Staying the course is not easy—the challenge of doing what we do, in a seemingly endless sea of need is profound. In these past two years, a state of polycrisis has made our work more challenging, requiring creative responses to meet the needs of those most affected.
Faithfulness takes a deeply rooted vision, and we know we have that because of the over 2,000 verses relating to God’s love for justice.
How Do We Advocate Faithfully?
So how do we keep going? How do we stay faithful to the good work with which we’ve been entrusted?
I’d like to offer four practical ways that we, as advocates, can be driven by faithfulness more than success.
1. Seek unity with others
It’s easier to stay both faithful and get results when we stay together. I love the African proverb that says, ‘If you want to go fast, go alone. If you want to go far, go together.’
Within a week of Kabul falling, the Micah coalition had initiated Christians United for Afghanistan—the broadest organised coalition of denominations, churches and Christian organisations in recent memory. We saw Catholics and Lutherans; Anglicans, Pentecostals, and Baptists to name a few, hundreds of local churches, schools and organisations, and over 14000 Christians come together to speak with one voice. We were faithful in our unity and united voice, and we were successful.
2. Stay faithful in our tone
This means we speak the truth to bring about systemic change and accountability, but we speak with the same grace and posture we offer the people we serve.
Our tone of strength and grace, vision and justice, mercy and change must set us apart. We can, and must be, persistent in our advocacy but we must get our tone and posture right—respectful, winsome, firm.
3. Remain dedicated to our work
We’re faithful with our unity and tone, and we remain dedicated to our work because we really believe in it. We know we can make a difference, and that the humbling privilege we have to join Jesus in his work in the world is the most purposeful work we can do. Like Christians throughout history, we hold a deep and personal belief in justice and mercy.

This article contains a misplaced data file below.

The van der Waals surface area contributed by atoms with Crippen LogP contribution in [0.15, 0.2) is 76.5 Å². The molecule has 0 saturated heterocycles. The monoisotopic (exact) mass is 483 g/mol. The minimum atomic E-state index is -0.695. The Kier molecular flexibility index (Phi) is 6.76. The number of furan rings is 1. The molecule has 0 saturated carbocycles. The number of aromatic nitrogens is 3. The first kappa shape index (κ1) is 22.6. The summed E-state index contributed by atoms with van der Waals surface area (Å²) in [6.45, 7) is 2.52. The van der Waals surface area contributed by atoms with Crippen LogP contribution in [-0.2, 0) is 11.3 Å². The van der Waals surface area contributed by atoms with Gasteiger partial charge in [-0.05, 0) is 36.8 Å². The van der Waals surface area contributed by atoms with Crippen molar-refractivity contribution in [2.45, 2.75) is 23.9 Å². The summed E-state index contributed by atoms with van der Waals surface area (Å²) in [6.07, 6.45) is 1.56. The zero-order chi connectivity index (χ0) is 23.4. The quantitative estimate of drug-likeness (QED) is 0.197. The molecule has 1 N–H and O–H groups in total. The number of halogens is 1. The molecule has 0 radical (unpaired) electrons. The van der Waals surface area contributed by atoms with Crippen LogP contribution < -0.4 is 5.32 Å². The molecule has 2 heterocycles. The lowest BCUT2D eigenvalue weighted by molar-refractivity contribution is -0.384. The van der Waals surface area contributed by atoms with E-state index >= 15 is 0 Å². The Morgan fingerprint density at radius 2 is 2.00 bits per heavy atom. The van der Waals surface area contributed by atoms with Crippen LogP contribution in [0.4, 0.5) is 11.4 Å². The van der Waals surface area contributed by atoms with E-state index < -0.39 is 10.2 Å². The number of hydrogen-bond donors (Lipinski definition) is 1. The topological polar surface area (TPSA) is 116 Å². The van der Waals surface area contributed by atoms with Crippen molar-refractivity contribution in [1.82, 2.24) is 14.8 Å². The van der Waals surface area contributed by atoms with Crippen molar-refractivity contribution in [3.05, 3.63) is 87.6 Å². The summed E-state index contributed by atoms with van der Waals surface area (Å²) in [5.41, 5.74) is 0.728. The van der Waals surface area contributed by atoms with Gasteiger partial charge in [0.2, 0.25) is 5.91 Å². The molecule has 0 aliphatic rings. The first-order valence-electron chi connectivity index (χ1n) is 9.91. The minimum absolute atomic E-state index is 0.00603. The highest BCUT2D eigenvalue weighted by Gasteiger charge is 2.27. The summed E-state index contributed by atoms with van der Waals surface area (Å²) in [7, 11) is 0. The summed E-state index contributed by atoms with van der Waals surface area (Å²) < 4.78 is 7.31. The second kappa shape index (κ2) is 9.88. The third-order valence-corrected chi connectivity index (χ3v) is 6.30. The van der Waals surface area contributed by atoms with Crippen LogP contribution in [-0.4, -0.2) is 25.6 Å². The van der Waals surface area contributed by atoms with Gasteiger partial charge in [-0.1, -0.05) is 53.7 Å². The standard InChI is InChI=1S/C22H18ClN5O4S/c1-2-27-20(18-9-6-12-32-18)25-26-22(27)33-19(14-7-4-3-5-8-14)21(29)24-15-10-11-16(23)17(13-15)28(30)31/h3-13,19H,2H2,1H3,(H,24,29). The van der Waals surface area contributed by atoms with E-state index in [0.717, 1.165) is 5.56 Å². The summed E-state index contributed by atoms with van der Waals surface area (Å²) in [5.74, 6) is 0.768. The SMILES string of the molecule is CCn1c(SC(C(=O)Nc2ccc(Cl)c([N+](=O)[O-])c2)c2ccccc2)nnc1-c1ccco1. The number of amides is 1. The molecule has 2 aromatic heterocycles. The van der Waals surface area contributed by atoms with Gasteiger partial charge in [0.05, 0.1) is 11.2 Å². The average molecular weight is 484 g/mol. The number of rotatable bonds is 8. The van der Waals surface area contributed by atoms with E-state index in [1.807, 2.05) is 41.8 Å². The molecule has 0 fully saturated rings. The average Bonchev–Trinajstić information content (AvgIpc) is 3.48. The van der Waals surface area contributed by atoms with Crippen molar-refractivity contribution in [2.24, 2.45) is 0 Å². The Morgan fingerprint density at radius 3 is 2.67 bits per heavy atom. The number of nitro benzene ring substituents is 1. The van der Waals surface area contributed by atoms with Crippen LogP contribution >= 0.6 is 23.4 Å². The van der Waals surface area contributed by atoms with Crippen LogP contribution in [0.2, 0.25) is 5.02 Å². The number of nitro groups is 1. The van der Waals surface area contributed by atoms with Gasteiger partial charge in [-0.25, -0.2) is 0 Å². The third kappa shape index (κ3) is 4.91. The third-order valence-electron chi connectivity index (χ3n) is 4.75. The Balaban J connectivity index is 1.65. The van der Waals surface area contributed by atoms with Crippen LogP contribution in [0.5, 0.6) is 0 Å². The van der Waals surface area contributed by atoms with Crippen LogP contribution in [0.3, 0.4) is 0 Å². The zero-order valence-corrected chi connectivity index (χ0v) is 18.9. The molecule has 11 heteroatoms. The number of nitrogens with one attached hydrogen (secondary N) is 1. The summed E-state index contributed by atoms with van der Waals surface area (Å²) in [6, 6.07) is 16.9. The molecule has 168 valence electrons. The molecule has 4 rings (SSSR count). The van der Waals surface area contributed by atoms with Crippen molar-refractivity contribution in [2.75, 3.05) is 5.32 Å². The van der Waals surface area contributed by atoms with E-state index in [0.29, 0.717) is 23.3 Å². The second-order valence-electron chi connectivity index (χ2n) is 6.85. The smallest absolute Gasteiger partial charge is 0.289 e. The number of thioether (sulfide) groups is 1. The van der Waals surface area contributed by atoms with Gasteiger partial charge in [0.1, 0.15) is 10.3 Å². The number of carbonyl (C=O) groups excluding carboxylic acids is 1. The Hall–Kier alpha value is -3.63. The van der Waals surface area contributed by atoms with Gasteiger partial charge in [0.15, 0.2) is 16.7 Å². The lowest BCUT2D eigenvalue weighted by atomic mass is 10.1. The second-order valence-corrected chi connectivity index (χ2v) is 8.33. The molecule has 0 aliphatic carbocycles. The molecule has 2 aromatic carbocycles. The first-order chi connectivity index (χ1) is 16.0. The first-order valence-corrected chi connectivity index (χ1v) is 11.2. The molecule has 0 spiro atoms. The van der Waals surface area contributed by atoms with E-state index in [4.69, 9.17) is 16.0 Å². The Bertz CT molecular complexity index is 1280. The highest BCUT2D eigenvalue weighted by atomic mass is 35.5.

4. Bring our work to God in prayer
God is in the business of shifting hearts, minds and policies. And faithful advocacy often requires supernatural strength and the wisdom that comes when we pray.
It also—like advocacy itself—begins to transform us, helping us listen with more sensitivity to people previously silenced or ignored, and to those who traverse a very different world.
Rev Alan Prior, one of the early leaders of Baptist World Aid said almost fifty years ago, ‘Messengers of the Good News must go to the world with a whole package. If the message is Good News for the poor, then the messenger must become involved in the poor man’s economic situation. If the Good News proclaims freedom for prisoners and broken victims, it is then a Gospel for personal, social and political deliverance. The messenger becomes part of the suffering of those he serves. If it is Good News for the blind, it applies to the health condition of the one in need. Most of all it brings assurance of the Grace of God. Only the complete provision matches the total need.’
And so, finally ‘Let us not grow weary in well doing for in due season we will reap a harvest if we do not give up.’ Galatians 6:9
Let us not grow weary in well doing for in due season we will reap a harvest if we do not give up.—Galatians 6:9